Remember way back, long, long ago, when flip phones were all the rage? Then maybe you remember this commercial:
In it, a farmer is standing in his field, forlorn, surrounded by hundreds of wiener dogs. What’s the problem? Well, he says, “I ordered two hundred oxen…not two hundred dachshunds.”
As a somewhat too-late solution, he is offered a new Sprint cell phone, to keep his conversations clear from now on.
We think this ad works because it’s hilarious! Not only does it brilliantly get the point across (“clearer service is useful; we offer clear service”) it also resonates with consumers over a long period of time. Viewers are still sharing this commercial around social media, and although the particular deal advertised is (obviously) no longer available, it’s still great publicity for Sprint.
Feel-good marketing is popular, and ads that keep making people laugh will keep being relevant for far longer than ads that simply inform consumers of a deal. That’s why this Sprint ad is this week’s “Advertising That Works!”
Advertising that Works!
Have you seen Apple’s commercial titled “Misunderstood”? This TV commercial is like a novel without words. The scene is set during the holidays. You see a teenage boy going to a large family gathering. Throughout the commercial he looks like a loner, keeping to himself and busy on his iPhone during a time when he should be involved with the family. It looks, at first, like he doesn’t want to be there. The background music is to the solemn tune of Have Yourself a Merry Little Christmas. In the end, the boy turns on the TV and you see he has been observing and filming the entire gathering. He has put together a video on his iPhone and replayed it for the family on Christmas morning.
Okay, watch it first and then tell me it doesn’t bring a tear of joy to your eye! No wonder Apple’s “Misunderstood” received an Emmy in 2014 for Outstanding Commercial.
This Friday’s “Advertising That Works!” is a funny French toilet paper commercial with a man disgusted at his wife Emma for always using paper instead of the newest technology in the form of a tablet or iPad.
Sure, the paper industry is struggling, but there’s one thing your tablet can’t replace. Check out this hilarious French ad for Le Trefle and remember that technology can’t replace everything.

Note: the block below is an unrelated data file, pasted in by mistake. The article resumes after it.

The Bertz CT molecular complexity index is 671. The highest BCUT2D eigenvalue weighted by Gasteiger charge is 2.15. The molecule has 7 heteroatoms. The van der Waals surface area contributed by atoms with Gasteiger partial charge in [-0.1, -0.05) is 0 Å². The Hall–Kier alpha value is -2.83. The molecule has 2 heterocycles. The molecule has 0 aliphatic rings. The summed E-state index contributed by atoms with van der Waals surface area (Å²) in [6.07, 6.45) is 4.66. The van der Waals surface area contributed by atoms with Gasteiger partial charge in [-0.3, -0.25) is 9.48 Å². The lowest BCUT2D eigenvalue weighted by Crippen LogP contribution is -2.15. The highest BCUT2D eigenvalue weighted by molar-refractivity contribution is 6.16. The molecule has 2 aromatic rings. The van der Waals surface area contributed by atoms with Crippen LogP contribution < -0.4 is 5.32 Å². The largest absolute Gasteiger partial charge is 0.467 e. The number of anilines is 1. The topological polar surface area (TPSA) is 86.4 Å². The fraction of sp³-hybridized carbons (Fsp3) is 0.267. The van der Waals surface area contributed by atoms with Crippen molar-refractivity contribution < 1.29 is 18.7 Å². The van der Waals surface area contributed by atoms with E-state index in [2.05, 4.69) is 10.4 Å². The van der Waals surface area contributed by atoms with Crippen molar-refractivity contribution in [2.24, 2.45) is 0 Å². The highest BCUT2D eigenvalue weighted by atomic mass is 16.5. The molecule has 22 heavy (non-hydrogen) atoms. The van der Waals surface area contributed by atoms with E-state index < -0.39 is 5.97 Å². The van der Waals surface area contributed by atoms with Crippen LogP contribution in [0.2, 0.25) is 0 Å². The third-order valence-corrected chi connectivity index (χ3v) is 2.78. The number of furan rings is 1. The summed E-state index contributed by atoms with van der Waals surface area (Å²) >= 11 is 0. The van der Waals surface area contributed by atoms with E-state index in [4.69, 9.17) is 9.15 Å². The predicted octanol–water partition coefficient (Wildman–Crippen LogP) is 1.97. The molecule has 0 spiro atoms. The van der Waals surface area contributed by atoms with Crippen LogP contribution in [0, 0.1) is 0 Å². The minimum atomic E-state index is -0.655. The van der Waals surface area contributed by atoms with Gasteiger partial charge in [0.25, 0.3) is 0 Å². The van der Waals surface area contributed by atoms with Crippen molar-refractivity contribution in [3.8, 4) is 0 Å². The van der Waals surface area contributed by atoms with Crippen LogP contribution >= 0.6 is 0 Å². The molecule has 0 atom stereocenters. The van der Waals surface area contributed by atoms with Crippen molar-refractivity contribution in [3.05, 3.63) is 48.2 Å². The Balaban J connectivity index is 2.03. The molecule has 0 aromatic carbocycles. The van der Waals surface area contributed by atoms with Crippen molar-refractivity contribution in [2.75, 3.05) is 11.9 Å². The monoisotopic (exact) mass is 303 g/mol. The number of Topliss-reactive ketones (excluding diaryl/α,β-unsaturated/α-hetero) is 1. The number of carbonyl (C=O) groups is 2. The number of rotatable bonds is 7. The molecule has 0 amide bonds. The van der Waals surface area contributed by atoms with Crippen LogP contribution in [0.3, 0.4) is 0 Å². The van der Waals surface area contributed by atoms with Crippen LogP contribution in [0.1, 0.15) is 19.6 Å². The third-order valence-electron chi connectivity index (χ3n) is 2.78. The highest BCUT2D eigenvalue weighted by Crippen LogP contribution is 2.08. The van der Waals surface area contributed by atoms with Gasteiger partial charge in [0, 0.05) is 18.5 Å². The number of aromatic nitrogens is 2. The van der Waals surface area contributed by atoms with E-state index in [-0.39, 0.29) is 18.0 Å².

So how much does a television ad really cost? To price a TV commercial you need to weigh the costs of two things: The cost to produce the commercial and the cost to air the commercial. Production costs to create a commercial range in little to hundreds of thousands of dollars. Some independent television stations will produce your ad for free if you sign up for a minimum of three months of commercial spots, but we don’t recommend that. The average cost for producing a 30-second commercial is nearly $350,000. The standard half hour of TV contains 22 minutes of program and 8 minutes of commercials, 6 minutes for national advertising and 2 minutes for local.
Depending on the time of day aired (or viewers estimated), will determine the cost of the commercial. Obviously commercials during less-watched programs are more affordable, yet they may still run in excess of $100,000 per 30-seconds. These days, a prime-time 30-second TV commercial for a low-watched show will run you over $200,000. This past year’s Super Bowl commercials hit an all time high price of a 30-second spot costing $4 million to air, CBS reported.
Most small- to medium-sized businesses find that local advertising can be purchased for as little as $5 per 1,000 viewers, meaning that you could easily expect to pay less than $100 per commercial slot. The best way to cut costs is to make sure you know the programs your target market is most likely to watch. We suggest using a media- placement or ad agency to negotiate the best spot prices for you.